Back in 2006 I did some back to back dyno testing with 2 different viscosities of Amsoil in my ZX14, the standard recommended 10-40 and 10-30. Thru the entire dyno run there was a noticeable gain of the 30 over the 40, with a maximum of 2 H.P. Out on the road the power improvement showed up in improved throttle response with smoother shifting,

i am on my 4th or 5fth oil change using Klotz 15-60 and have enjoyed the small improvements noticed. I should be receiving today a batch of 10-60 Liqui Moly brand oil to try next time.

I have had the benefit in using all my skoots as guinea pigs along with having a huge number of oils available thru my distributor alone, plus acquiring oil online,at stores and trying OEM oils. Still learning and acquiring data...

BTW...here is the oil viscosity chart Kawasaki has been supplying in the owners manuals for years, and represents the different oil viscosities and ambient temp ranges they can be used in.

RACNRAY
temp range.jpg
 

·
Bronze member
Joined
·
4,158 Posts
There is WAAAAAAAAAAAAAAAY too much emphasis and concern on oil viscosity and variation from OEM specs. In my professional experience a change in viscosity that MAY NOT be beneficial for the health and life of an engine, especially a big cc v-twin engine would be to use an oil with a LOWER upper viscosity rating, such as dropping from a 40 wt to a 30 wt. One of the protective characteristics of oil is "cushioning" and the lower viscosity oil may not protect as well in that aspect.

The "w" spec is inconsequential whether it's a 10,15 or 20 except in cold temps down into the 40's and below, where clunky shifting may be experienced.

The upper viscosity,same thing, tho I have found increasing oil viscosity can make shifting a bit more difficult due to "oil drag" between clutch plates. Thicker oil, as I found on my dyno WILL reduce power as it takes more power to turn that oil pump to move that thicker oil, and oil drag on other internal engine components add onto that loss.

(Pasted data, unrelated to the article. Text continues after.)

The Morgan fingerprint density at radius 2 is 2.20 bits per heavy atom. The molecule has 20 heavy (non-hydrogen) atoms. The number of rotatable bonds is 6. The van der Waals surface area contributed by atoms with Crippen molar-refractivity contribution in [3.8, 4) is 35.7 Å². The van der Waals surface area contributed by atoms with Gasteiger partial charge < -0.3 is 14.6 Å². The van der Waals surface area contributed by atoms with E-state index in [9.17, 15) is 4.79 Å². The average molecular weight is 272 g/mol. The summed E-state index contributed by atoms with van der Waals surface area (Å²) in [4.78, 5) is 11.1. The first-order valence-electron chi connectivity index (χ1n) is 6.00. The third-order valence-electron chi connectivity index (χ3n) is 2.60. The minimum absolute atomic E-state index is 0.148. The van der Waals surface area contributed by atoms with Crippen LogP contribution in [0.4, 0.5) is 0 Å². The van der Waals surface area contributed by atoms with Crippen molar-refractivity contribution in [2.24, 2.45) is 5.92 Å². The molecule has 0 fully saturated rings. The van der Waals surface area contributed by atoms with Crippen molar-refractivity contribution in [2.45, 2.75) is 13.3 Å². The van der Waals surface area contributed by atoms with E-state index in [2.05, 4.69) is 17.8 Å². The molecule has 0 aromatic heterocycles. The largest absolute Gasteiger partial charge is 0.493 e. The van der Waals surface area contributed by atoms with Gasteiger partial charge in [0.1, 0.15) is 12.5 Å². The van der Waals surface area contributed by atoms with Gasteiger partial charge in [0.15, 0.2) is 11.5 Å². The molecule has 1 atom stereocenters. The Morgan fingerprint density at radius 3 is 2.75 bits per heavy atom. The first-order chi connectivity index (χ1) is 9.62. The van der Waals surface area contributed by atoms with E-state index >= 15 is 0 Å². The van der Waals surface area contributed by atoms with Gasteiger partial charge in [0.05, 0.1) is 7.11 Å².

Back in 2006 I did some back to back dyno testing with 2 different viscosities of Amsoil in my ZX14, the standard recommended 10-40 and 10-30. Thru the entire dyno run there was a noticeable gain of the 30 over the 40, with a maximum of 2 H.P. Out on the road the power improvement showed up in improved throttle response with smoother shifting,

i am on my 4th or 5fth oil change using Klotz 15-60 and have enjoyed the small improvements noticed. I should be receiving today a batch of 10-60 Liqui Moly brand oil to try next time.

I have had the benefit in using all my skoots as guinea pigs along with having a huge number of oils available thru my distributor alone, plus acquiring oil online,at stores and trying OEM oils. Still learning and acquiring data...

BTW...here is the oil viscosity chart Kawasaki has been supplying in the owners manuals for years, and represents the different oil viscosities and ambient temp ranges they can be used in.

RACNRAY View attachment 597216
HP and efficiency is why most cars are running 0w-20 these days
 

·
Bronze member
Joined
·
1,288 Posts
You have to buy your filter from an Indian dealership...…. why not the oil? Ride the bike...… don't get hung up on options.
 

·
Rider
Joined
·
944 Posts
You have to buy your filter from an Indian dealership...…. why not the oil? Ride the bike...… don't get hung up on options.
You don't have to buy your filter from Indian! Stop drinking the Koolaid. The filter used on TS111 is used all over the place on many different cars and motorcycles. Go here to look at the vehicles that use the same filter.
 

·
Registered
Joined
·
38 Posts
I'll be your huckleberry.... I use Rotella T6 full synthetic 15w-40 and a Fram oil filter.
Why the oil?
  • It's cheap and easily available
  • It's a product targeted at big diesel engines, who's owners have a lot more invested in their engines then I do in mine